Hence Divine Providence is always deserving of our attention. Providence is God in motion. Providence-is. God teaching by facts. Providence is God fulfilling, explaining, enforcing his own word. Providence is God rendering natural events fubfer vient to fpiritual purposes; rousing our attention when we are careless ; reminding us of our obligations when we are ungrateful; recalling our confidence when we depart from him by dependence upon çreatures. « Whoso is wise, and will observe these

things, even they shall understand the loving-kind. “ nefs of the Lord.”,..

The words which I have read give us an opportunity to pursue and improve these reflections. When Job uttered them “ he had seven fons and three daughpters. His substance also was seven thousand sheep, 5 and three thousand camels, and five hundred yoke

of oxen, and five hundred she-asses, and a very great “ household; so that this man was the greatest of all 6 the men of the east.” Hear his own language : 5 I washed my steps with butter, and the rock pour$ ed me out rivers of oil. When I went out to the 6.gate through the city, when I prepared my seat in & the street, the young men saw me and hid them$ felves : and the aged arose and stood up. The " princes refrained talking, and laid their hand on sú their mouth. The nobles held their peace, and *** their tongue cleaved to the roof of their mouth.”

He had something better than all this. “When the The ear heard me, then it blessed me; and when the 6 eye saw me, it gave witness to me; because I deliv"ered the poor that cried ; and the fatherless, and 6 him that had none to help him. The blessing of “ him that was ready to perish came upon me: and “I caused the widow's heart to fing for joy. I put on “ righteousness, and it clothed me : my judgment was 6 as a robe and a diadem. I was eyes to the blind, 6 and feet was I to the lame. I was a father to the 6 poor : and the cause which I knew not I searched 66 out. And I brake the jaws of the wicked, and 66 plucked the spoil out of his teeth. Then I said, I 6 shall die in my neft. THEN, when I had such “ wealth, power, authority, honour ; Then, when “ all was green and flowery, when my sky was clear “ and no cloud appeared ; Then, concluding on the “ permanency of my condition, imagining I was in no “ danger of vicissitude, and fuppofing I should live “ happy and end my days in peace ; Then I said, I 66 shall die in my nest.”.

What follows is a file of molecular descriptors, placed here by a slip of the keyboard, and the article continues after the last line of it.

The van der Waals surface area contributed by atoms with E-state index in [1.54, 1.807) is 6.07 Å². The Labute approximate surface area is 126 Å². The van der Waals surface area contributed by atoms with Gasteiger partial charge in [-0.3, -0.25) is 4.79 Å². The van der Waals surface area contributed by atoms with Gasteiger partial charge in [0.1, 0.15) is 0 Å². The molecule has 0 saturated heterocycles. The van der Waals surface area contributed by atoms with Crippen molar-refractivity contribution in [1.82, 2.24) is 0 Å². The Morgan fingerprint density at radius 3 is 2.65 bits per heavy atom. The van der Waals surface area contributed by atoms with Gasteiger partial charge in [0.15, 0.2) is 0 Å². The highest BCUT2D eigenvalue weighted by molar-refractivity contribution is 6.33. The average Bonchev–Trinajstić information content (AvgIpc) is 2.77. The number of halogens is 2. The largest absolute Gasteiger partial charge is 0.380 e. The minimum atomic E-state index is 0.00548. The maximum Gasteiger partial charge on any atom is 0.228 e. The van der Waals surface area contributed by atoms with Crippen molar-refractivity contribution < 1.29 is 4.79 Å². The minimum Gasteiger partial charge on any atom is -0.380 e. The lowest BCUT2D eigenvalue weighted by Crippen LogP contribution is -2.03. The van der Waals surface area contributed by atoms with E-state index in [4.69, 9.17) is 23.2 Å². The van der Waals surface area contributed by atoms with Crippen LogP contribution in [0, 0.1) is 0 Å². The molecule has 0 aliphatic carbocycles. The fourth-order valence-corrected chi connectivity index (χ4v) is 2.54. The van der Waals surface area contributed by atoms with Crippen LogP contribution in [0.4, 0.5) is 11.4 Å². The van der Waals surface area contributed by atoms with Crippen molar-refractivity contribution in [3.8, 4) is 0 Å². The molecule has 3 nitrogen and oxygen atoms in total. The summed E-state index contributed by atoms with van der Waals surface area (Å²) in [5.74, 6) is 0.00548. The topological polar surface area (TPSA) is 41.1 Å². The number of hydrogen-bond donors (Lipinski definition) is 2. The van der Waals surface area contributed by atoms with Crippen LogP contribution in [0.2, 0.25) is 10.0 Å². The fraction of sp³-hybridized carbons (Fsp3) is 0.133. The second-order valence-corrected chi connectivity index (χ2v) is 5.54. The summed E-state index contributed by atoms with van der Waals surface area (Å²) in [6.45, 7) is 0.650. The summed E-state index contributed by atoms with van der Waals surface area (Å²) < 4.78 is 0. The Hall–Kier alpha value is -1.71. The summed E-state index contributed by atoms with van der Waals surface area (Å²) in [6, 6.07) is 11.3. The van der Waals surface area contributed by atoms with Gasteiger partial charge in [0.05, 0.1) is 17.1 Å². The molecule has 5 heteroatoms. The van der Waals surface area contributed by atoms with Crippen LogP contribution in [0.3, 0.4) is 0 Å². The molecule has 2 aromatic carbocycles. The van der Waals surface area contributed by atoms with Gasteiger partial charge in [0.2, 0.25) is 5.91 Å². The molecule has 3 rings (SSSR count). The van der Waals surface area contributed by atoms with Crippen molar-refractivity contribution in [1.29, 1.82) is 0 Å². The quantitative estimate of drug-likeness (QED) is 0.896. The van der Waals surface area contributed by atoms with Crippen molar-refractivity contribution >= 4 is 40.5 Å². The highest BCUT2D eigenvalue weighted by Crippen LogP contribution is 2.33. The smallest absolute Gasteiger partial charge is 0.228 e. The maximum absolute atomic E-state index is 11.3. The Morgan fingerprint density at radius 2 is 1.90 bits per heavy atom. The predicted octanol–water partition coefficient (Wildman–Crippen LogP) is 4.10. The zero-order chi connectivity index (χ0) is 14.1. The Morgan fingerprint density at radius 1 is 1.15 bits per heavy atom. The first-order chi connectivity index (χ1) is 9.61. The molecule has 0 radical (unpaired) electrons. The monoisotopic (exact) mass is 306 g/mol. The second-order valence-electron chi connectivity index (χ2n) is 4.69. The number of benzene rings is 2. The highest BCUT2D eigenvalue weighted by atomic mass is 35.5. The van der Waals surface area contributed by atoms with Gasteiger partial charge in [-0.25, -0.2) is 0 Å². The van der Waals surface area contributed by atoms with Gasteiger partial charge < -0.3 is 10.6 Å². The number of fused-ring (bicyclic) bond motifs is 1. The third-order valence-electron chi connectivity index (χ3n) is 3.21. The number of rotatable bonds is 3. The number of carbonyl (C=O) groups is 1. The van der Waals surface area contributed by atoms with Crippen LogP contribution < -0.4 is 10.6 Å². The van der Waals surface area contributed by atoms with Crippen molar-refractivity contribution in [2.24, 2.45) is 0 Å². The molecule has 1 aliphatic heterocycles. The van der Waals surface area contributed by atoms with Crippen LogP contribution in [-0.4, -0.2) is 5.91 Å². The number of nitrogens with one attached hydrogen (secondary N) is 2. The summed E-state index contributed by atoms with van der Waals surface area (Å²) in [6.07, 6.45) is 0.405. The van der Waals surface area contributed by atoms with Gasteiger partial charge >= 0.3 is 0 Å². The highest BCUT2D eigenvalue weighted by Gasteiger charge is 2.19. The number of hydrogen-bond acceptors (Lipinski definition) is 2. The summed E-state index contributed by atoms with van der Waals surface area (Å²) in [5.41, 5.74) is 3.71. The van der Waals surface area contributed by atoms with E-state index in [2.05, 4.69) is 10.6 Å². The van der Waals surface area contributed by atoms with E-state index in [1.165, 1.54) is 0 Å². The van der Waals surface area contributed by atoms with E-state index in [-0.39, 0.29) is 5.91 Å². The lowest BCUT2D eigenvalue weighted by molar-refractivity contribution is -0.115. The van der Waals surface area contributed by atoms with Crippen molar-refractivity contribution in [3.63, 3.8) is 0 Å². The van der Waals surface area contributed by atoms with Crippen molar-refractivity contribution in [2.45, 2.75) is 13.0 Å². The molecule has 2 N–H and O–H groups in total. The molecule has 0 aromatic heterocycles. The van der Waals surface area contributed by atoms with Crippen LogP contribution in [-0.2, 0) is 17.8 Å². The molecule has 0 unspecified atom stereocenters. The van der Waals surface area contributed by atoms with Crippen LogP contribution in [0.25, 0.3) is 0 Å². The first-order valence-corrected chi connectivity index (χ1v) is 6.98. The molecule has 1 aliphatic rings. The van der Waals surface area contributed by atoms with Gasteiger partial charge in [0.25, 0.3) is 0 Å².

What does this paffage of scripture imply and express ? What views and feelings of mind does it characterize ?...

I. In these words we see something GOOD ; even in his greatest prosperity, Job thought of DYING ; whatever changes he hoped to escape in life, he expected an hour of dissolution, and knew if his possessions were continued he should be called to leave them.

Death is always an irksome confideration to the man of the world who has his portion in this life, and poflefles no hope of a better. He therefore strives to banish it from his thoughts. He puts far off the evil